It’s a strong rendition, undoubtedly, with some fine attention paid in all the right areas, from skin textures to background nuances; from broad open landscapes to rich mahogany interiors. The main Du Pont residence is popping with intricacies, keenly juxtaposed against the more functional sparring suite, and the moody weather marries the sombre tones and palette, which eschews vibrant primaries in favour of a more restrained look. Black levels remain quite resilient – although far from perfect, betraying a smidge of crush with contrast which, again, suits the mood but doesn’t leave blacks as deep and rich as you’d hope for. And then there’s the rub; the style and period feel of the piece looks to have let in some minor niggles, amidst which is a hint of softness that appears to seep into some shots mid-scene, with faces that were – a second earlier – perfectly rendered suddenly taking on a slightly softer look. It’s far from a big concern, and certainly the look of the film marries up to the tone and time, but it’s enough to keep this from earning a demo score.
Blu-ray Sound QualityThe accompanying DTS-HD Master Audio 5.1 track often suffers from the sheer limitations of the material. Whilst there are some sweeping orchestral flurries, or more absorbing crowd-based tournament sequences, and whilst there are a couple of more punchy segments and a more intrusive, darker side to the score during the second half, overall this is a very minimalistically-designed audio track.
It’s a solid effort, again not demo quality, but also largely without problem.
Of course it’s the nature of the film, and works with the reserved tone established at the outset, with an almost documentary-style, pedestrian pace which comes with almost no aural coverage whatsoever, but it also doesn’t exactly lend itself towards showcasing your equipment. That’s not to say that the atmospherics aren’t well covered, with fine precision and balanced subtlety, the whole thing tipped as if it is ever building to what feels like some unstoppably cataclysmic implosion.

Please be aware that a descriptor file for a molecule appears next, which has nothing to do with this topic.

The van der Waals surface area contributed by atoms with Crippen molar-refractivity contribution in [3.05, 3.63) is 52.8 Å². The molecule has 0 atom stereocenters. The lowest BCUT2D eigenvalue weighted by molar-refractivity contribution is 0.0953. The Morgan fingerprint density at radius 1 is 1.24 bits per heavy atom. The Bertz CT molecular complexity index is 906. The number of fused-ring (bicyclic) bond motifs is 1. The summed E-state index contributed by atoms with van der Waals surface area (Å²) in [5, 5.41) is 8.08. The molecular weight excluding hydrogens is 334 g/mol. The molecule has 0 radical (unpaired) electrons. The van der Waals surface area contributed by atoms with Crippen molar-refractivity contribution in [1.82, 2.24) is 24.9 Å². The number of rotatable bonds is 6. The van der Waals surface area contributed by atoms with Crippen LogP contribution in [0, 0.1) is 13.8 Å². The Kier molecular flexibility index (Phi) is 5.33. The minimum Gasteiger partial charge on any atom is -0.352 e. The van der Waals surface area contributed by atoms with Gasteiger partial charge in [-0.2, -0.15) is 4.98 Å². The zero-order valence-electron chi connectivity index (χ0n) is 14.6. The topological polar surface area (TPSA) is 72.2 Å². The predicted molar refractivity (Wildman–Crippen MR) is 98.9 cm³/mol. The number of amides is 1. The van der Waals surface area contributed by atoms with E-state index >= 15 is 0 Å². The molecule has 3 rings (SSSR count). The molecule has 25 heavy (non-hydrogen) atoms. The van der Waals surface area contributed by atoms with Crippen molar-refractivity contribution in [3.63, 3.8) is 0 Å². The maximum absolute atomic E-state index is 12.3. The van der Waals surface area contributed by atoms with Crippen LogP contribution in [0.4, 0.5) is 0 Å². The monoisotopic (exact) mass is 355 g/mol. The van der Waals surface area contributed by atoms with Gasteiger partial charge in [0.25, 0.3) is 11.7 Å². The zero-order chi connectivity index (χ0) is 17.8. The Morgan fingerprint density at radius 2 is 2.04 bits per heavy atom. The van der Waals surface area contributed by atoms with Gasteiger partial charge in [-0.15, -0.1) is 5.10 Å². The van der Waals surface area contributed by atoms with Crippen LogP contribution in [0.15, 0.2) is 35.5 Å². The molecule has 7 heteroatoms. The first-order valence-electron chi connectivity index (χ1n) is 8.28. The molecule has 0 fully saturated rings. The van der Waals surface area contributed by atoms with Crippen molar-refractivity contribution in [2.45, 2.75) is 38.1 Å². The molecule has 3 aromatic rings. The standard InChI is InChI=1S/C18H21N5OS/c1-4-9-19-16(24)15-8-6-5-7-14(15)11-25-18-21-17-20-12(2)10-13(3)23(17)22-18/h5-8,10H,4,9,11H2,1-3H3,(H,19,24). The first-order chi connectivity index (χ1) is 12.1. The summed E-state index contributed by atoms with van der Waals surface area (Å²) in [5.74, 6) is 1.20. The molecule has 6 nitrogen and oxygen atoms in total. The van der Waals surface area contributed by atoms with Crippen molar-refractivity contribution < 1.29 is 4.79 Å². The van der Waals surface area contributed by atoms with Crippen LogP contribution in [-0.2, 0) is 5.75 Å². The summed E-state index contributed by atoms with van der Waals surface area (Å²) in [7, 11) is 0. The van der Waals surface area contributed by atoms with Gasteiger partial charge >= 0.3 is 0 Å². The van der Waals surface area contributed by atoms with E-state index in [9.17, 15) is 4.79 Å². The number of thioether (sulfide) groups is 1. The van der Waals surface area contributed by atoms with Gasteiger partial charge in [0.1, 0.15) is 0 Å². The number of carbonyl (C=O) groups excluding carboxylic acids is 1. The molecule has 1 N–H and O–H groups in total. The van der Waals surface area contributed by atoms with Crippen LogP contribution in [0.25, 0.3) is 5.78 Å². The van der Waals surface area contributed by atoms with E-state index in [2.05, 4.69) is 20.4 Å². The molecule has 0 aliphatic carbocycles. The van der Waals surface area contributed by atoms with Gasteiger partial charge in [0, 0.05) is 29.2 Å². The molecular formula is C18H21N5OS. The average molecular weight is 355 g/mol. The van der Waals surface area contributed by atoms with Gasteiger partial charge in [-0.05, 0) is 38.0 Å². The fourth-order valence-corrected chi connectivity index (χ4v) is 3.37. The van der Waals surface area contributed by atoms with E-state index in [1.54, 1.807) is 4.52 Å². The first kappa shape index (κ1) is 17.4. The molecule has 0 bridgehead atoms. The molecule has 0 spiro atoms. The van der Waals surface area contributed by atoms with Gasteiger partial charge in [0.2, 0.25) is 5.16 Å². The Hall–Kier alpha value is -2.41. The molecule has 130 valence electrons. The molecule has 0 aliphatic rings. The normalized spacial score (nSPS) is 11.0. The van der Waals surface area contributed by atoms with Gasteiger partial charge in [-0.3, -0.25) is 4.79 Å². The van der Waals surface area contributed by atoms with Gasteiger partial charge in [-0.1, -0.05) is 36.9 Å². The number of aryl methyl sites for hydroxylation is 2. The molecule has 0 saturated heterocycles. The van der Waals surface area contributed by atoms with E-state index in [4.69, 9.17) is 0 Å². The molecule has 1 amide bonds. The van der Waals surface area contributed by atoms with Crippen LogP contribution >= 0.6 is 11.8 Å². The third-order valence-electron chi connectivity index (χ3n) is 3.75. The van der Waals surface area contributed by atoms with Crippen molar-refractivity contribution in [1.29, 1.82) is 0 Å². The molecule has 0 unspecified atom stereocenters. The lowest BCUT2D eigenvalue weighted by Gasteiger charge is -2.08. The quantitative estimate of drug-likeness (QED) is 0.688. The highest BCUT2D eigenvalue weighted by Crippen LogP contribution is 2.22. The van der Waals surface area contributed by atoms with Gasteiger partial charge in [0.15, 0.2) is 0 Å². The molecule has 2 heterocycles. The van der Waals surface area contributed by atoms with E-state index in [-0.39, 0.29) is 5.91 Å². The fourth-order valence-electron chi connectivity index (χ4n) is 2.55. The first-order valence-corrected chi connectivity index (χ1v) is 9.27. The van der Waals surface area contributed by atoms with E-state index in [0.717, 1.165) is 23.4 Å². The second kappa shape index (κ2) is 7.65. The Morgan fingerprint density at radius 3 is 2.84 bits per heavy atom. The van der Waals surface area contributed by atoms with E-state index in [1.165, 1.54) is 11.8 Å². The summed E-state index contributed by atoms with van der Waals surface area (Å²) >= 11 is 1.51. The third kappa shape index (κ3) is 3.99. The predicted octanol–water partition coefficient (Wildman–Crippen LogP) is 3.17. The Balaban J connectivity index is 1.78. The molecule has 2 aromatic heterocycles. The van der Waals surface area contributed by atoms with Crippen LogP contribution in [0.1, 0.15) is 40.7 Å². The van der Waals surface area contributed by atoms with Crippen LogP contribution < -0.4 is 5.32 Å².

Blu-ray ExtrasNot exactly popping with extras, there’s a brief The Story of Foxcatcher, which manages to cover the basics of the project's inception, the true story, the cast and their performances, and the direction and scoring, all in little over a quarter of an hour, but, aside from that and a couple of Deleted Scenes and a few Previews, there’s nothing else on offer. A commentary would have been most welcome.
Foxcatcher Blu-ray VerdictPlaying the very long game, Foxcatcher demands patience and close observation from its audience, as it clinically, painstakingly paints a portrait of three disparate individuals who are drawn together by love and obsession, and torn apart by the very same things. Simmering with psychological understatement, it delivers three of the finest performances you've ever seen - and never expected - from Steve Carrell, Channing Tatum and Mark Ruffalo.
Worth watching for the performances alone.
Its Region B-locked UK release boasts strong video and audio as well as a couple of nice extras, leaving this a decent purchase for fans and certainly a worthwhile rental, although you might want to test the waters first before you decide whether this is a keeper. Repeat viewings will undoubtedly be rewarding in this instance, but some may not have the patience to make it through first time around.
You can buy Foxcatcher on Blu-ray here